Effect of prior growth temperature, type of enrichment medium, and temperature and time of storage on recovery of Listeria monocytogenes following high pressure processing of milk.Int J Food Microbiol. 2005 May 01; 101(1):53-61.IJ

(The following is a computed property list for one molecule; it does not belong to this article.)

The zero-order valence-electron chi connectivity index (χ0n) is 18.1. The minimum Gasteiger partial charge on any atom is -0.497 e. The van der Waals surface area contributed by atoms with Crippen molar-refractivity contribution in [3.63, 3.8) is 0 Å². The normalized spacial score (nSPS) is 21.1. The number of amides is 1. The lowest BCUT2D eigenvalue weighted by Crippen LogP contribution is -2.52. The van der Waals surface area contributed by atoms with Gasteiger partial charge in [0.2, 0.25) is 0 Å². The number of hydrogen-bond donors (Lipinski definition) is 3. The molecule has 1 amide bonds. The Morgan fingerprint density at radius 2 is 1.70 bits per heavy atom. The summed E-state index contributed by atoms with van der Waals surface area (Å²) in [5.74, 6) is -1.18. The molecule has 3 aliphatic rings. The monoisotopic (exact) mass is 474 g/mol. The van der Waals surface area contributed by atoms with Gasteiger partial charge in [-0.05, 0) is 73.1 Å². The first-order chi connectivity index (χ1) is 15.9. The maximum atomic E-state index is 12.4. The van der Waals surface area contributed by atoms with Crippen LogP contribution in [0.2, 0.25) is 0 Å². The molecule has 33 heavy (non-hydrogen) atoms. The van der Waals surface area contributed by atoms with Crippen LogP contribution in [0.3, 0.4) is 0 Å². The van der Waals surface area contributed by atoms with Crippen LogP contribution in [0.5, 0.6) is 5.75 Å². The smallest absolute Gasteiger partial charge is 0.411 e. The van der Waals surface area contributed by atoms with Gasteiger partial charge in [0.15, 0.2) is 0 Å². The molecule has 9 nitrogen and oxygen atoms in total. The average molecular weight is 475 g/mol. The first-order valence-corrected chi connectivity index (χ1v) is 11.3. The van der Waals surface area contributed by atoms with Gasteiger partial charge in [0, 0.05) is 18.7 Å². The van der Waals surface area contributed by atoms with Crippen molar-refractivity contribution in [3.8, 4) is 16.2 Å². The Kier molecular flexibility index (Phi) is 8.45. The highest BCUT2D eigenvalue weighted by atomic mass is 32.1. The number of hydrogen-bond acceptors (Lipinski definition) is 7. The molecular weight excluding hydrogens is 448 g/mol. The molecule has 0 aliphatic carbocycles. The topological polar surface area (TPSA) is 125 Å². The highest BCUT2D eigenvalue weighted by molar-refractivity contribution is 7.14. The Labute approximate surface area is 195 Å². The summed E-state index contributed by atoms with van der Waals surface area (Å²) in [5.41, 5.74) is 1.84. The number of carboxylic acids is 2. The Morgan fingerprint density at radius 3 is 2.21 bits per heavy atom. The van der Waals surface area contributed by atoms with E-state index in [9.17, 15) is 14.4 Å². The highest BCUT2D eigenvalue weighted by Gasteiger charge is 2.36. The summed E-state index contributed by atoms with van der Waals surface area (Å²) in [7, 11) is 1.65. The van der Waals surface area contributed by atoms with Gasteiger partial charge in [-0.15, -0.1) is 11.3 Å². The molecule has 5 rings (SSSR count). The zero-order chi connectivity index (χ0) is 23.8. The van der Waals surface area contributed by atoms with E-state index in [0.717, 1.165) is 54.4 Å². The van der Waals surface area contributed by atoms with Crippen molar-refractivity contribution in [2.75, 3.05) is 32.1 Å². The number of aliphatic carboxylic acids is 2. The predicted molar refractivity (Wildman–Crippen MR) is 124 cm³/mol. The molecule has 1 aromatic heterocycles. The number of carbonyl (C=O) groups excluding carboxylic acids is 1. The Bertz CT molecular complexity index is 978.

A five-isolate cocktail of Listeria monocytogenes (10(3) cfu/ml in skim or whole raw milk) was subjected to 450 MPa for 900 s or 600 MPa for 90 s. The effects of prior growth temperature, type of milk (skim vs. whole), type of recovery-enrichment media (optimized Penn State University [oPSU] broth, Listeria Enrichment Broth [LEB], Buffered LEB [BLEB], Modified BLEB [MBLEB], and milk), storage temperature and storage time on the recovery of L. monocytogenes were examined. Optimized PSU broth significantly increased the recovery of L. monocytogenes following high pressure processing (HPP), and was 63 times more likely to recover L. monocytogenes following HPP, compared to LEB, BLEB and MBLEB broths (p<0.05; Odds Ratio=63.09, C.I. 23.70-167.96). There was a significant main effect for prior growth temperature (p<0.05). However, this relationship could not be interpreted given the significant interaction effects between temperature and both pressure and milk type. HPP-injured L. monocytogenes could be recovered using both LEB and oPSU broths after storage of milk at 4, 15 and 30 degrees C, with recovery being maximal after 24 to 72 h of storage; however, recovery yield dropped to 0% after prolonged storage of milk at 4 and 30 degrees C. In contrast, storage of milk at 15 degrees C yielded the most rapid rate of recovery and the highest recovery yield (100%), which remained high throughout the 14 days of storage at 15 degrees C. The above factors need to be taken into consideration when designing challenge studies to insure complete inactivation of L. monocytogenes and possibly other foodborne pathogens during high pressure processing of foods.